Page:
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Thursday, March 30, 2017
- Four months ago, the international media were replete with reports of Syrian civilians fleeing Bashar al-Assad’s regime into southern Turkey. Today, media both in and outside of Turkey appear to have forgotten the plight of these refugees.
In June, when the Syrian army seized control of the border city Jisr al-Shughour, an estimated 10,000 Syrians fled into the southern Turkish province of Hatay.
Turkish authorities believe that an additional 9,000 refugees have arrived since June. However, many fled only temporarily and have already returned to Syria. In a press release originally dated Oct. 11 and updated Thursday, the Turkish Directorate of Disaster and Emergency Management put the total number of Syrian citizens currently in Hatay at 7,580.
Meanwhile, as the Syrian government continues its brutal crackdown on dissidents, relations have noticeably soured between Damascus and its long-time ally in Ankara.
After the United Nations Security Council failed to pass a resolution condemning the violence and threatening sanctions against Syria last week, Turkey decided to press ahead with its own unilateral set of sanctions.
In response to the controversy around this decision, Turkish Prime Minister Recep Tayyip Erdo?an repeatedly assured that the sanctions would affect Assad’s government and not the Syrian people.
“When this did not seem to work, the Turkish position began to shift towards sanctions. Turkey has been careful (to ensure) its sanctions do not penalise the Syrian people.”
However, while the international media has fully dissected Turkey’s diplomatic sanctions, it has seemingly forgotten about the thousands of Syrian refugees who have fled north across the Turkish border.
An uncertain fate
Hatay’s population is neatly divided between ethnic Turks and Arabs, with sizeable Christian minorities of various backgrounds.
Because Hatay was historically part of Ottoman Syria and, later, the French Syrian Mandate, Arabic is commonly spoken throughout the province.
Through a series of agreements with France, Turkey annexed Hatay in 1939. Until recently, Syria maintained that the annexation was conducted illegally and continued to lay claim to the border province.
This contested history has forged strong connections between many Syrians and their families, relatives or acquaintances in Hatay. Some Syrians even own second homes in the city of Antakya there.
One such individual is Rami Suleiman, who fled to Hatay three months ago to become a refugee twice over: born in Damascus to Palestinian refugee parents, Suleiman is now himself a refugee in Turkey, having fled Assad’s violent repression.
Suleiman said that he had worked as a financial manager in Damascus until the uprising, when he began providing demonstrators with cell phones to coordinate with each other and contact the media.
“I came to Hatay when I felt it was no longer safe for me in Syria,” he told IPS.
Although Suleiman lives in his own house in Antakya, he is able to visit the camps during an hour-long window each day, the only time slot during which refugees are allowed to travel outside the camps.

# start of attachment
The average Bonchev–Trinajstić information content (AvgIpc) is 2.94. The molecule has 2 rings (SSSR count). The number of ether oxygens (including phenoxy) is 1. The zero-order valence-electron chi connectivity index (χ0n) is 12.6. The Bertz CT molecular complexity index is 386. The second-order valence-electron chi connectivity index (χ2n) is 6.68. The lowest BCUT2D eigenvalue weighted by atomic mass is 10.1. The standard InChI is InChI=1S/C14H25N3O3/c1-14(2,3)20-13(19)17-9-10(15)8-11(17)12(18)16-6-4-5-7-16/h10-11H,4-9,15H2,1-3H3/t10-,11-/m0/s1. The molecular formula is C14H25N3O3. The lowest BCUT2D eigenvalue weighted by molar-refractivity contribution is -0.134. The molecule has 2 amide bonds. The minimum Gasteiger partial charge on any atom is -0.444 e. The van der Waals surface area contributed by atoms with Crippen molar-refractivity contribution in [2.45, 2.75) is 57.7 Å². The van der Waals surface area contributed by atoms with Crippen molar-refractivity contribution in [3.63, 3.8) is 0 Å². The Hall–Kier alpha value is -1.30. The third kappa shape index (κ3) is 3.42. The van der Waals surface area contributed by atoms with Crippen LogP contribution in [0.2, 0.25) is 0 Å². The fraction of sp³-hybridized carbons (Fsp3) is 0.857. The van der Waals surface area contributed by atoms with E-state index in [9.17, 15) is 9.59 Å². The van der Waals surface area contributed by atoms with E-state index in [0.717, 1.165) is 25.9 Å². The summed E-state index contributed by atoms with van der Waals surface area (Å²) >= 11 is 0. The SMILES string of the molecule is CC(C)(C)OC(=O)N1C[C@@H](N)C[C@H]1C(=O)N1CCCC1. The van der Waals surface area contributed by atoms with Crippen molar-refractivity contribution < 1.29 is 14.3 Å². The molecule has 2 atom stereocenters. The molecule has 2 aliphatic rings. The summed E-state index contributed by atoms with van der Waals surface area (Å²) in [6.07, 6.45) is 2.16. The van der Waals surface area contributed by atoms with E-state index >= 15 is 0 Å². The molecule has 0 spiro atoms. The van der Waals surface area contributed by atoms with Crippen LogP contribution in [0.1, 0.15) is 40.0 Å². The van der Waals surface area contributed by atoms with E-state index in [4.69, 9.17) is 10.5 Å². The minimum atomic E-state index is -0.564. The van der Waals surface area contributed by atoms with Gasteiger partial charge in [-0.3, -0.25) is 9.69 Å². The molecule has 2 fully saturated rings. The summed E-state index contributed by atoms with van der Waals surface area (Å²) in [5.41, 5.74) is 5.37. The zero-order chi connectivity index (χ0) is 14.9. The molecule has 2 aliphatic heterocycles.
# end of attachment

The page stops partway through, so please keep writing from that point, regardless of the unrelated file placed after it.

“If I tell a camp director that I want to visit a specific person inside a camp, such as a friend or family member, they let me in,” Suleiman said.
“But if someone in the camps wants to go out they have to give a specific reason and be back within the time period, otherwise they may not be allowed to go out again. (So) most people just stay in the camps.”
Journalists have not been allowed into the camps; only NGOs working closely with the Turkish government have access.
Suleiman believed that “the Turkish government is definitely trying to control the information coming out of the camps”, though he assured IPS that camp conditions were “excellent”.
“There is an abundance of food, water, and medical supplies. People are treated well. But you have to understand that (the majority of the more than 7,500 refugees) have been in these camps for four months,” he said.
“These (may be) good conditions for a refugee, but it’s not a life for a human being,” he added.
After the initial wave of army violence in Syria, particularly at Jisr al-Shughour, many citizens have returned to their homes. Others flee only temporarily to better conditions across the Turkish border.
Still, if or when the bulk of the refugees will be able to return is unclear.
In an apparent acknowledgment that the camps may have to exist longer than anyone foresaw or hoped, the Turkish government has established schools for the over 2,300 school-aged children in the camps.
Suleiman told IPS that the authorities are outfitting the camps to make them habitable for long-term stays.
“They have laid internet cables in some places. The schools look excellent. There are classes in Arabic as well as a Turkish language course.”
The latter indicates that the government is anticipating the possibility of Syrian citizens experiencing protracted stays in Turkey.
Although the conditions in the camps are laudable, the refugees are ultimately longing to return to their homes. When most fled, they did not imagine living in tents or formerly abandoned buildings for months on end.
“We are waiting for the regime to come down,” Suleiman said. “We want to build a new Syria. We are just waiting.”
While the world waits for Assad’s regime to either crumble or institute reforms, these refugees are stuck in limbo, neither incorporated into Turkish society nor able to return home.